By: Laura Petix, MS OTR/LEPISODE 119


Dr. Tracy Dalgleish helps empower women and couples to improve their communication and build strong and healthy connections with themselves and each other through therapy, wellness seminars, and her work outside of the therapy room. She contributes to popular media sites, including Motherly, Huffington Post, and Bustle.

Dr. Tracy’s podcast, “I’m Not Your Shrink,” dives deeper into clinical knowledge and research in a relatable and informal way, and her book I Didn’t Sign Up For This: Stories of Unlocking Old Patterns and Finding Joy in Your Relationship is a fantastic resource, which I highly recommend. Dr. Tracy is a mom of two young children and owner of Ottawa’s mental health clinic, Integrated Wellness, she knows what it means to balance the full load.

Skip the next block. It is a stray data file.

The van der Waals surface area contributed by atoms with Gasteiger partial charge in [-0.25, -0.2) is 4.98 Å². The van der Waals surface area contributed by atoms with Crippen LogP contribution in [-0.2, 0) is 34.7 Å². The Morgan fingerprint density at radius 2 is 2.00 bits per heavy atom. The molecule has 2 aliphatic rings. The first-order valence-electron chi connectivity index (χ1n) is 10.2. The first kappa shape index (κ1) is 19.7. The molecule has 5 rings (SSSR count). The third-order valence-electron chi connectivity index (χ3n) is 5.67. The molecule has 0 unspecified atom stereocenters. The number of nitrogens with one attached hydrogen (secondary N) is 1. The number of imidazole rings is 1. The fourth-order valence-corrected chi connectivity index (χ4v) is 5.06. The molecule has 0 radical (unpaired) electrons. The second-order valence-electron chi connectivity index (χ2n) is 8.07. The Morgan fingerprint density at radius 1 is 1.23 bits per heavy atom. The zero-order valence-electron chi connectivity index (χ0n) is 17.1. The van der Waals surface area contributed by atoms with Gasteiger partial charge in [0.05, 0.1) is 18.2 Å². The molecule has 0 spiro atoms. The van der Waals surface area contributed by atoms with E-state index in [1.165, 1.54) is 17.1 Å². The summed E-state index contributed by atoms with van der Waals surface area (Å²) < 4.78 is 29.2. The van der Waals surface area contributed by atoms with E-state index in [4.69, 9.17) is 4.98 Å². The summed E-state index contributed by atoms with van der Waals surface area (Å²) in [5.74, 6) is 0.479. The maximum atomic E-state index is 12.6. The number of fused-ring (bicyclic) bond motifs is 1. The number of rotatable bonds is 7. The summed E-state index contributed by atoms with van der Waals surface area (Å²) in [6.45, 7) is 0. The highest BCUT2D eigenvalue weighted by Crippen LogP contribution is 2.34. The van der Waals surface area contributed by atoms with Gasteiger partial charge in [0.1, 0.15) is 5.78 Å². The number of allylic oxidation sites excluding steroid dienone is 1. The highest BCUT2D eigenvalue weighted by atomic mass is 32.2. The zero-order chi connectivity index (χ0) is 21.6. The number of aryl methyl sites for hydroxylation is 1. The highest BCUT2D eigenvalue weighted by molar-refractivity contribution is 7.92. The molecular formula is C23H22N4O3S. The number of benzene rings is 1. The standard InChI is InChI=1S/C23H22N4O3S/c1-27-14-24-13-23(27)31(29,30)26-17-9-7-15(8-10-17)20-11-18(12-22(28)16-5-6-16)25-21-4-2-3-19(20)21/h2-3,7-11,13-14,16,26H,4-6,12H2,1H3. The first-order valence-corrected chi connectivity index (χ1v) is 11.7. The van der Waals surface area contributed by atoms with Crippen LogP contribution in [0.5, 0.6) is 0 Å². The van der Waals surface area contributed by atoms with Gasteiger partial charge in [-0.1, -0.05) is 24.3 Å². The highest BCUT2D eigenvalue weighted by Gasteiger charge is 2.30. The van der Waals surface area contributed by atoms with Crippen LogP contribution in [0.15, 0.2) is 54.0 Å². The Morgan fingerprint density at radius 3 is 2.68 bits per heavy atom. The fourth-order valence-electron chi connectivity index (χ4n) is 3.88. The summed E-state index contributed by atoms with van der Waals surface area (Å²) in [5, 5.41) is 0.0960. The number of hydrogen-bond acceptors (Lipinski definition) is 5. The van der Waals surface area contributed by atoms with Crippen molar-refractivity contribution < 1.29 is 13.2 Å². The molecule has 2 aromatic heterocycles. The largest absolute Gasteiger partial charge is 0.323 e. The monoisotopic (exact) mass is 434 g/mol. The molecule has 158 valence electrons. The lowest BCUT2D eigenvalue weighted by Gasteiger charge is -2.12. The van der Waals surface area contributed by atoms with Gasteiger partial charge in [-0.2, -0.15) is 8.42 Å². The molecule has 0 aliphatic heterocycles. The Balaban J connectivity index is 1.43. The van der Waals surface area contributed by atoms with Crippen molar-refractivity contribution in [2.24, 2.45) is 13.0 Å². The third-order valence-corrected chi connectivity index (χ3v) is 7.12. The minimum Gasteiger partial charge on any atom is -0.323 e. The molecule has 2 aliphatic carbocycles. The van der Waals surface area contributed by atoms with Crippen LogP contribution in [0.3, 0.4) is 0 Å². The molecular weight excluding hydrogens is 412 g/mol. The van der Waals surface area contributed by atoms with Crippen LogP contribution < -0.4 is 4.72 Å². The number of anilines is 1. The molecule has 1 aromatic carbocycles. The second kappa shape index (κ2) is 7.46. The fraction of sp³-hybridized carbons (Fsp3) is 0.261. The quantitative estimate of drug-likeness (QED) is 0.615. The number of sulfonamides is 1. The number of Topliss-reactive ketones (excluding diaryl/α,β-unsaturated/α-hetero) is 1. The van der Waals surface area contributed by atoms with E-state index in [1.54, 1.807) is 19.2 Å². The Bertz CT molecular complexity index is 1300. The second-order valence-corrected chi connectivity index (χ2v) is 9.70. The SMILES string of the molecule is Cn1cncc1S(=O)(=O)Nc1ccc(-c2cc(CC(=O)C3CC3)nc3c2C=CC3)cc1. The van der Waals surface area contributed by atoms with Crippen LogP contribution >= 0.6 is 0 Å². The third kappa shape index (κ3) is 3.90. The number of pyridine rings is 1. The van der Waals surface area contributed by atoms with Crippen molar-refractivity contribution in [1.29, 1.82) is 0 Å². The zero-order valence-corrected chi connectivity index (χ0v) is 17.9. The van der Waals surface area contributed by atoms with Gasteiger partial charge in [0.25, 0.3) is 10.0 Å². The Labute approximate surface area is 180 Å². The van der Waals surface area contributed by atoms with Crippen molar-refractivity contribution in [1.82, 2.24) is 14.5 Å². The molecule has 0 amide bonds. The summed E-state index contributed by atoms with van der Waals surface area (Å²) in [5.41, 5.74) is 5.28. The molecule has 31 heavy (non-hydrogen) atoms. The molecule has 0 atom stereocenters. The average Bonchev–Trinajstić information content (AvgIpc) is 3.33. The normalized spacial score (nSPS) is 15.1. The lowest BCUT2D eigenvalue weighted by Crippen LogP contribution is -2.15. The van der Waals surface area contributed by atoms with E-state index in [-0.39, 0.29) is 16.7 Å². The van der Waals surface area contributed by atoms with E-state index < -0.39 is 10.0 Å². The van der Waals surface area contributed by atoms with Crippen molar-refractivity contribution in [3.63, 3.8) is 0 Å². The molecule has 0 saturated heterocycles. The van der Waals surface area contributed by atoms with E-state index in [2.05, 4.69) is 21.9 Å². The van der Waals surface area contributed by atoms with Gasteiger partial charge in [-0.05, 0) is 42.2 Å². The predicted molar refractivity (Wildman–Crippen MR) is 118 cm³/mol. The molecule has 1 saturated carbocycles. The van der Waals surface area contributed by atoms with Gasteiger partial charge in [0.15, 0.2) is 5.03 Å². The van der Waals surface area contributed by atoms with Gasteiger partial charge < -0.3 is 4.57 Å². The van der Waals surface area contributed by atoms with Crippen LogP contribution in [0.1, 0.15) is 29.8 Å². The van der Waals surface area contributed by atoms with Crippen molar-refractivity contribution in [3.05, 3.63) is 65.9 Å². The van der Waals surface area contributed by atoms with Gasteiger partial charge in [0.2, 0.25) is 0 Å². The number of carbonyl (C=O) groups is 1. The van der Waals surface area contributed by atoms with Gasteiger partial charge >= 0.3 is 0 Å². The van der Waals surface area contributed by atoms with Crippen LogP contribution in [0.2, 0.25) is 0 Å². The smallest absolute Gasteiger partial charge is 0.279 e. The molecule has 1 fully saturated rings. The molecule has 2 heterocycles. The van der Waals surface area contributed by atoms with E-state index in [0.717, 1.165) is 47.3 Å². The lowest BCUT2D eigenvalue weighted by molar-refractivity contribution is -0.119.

What you’ll hear in this episode:

Episode Links

Your Body, Your Rules: Masturbation, Orgasms & Intimacy with Dr. Tracy Dalgleish
Speaker 1 0:00 We know that for you to have an orgasm on your own, you have more control. And it is faster. That's for both men and women. And in research. This is really interesting. Orgasms measured on like a vase like a dilator. It measures that the orgasm is stronger in intensity around...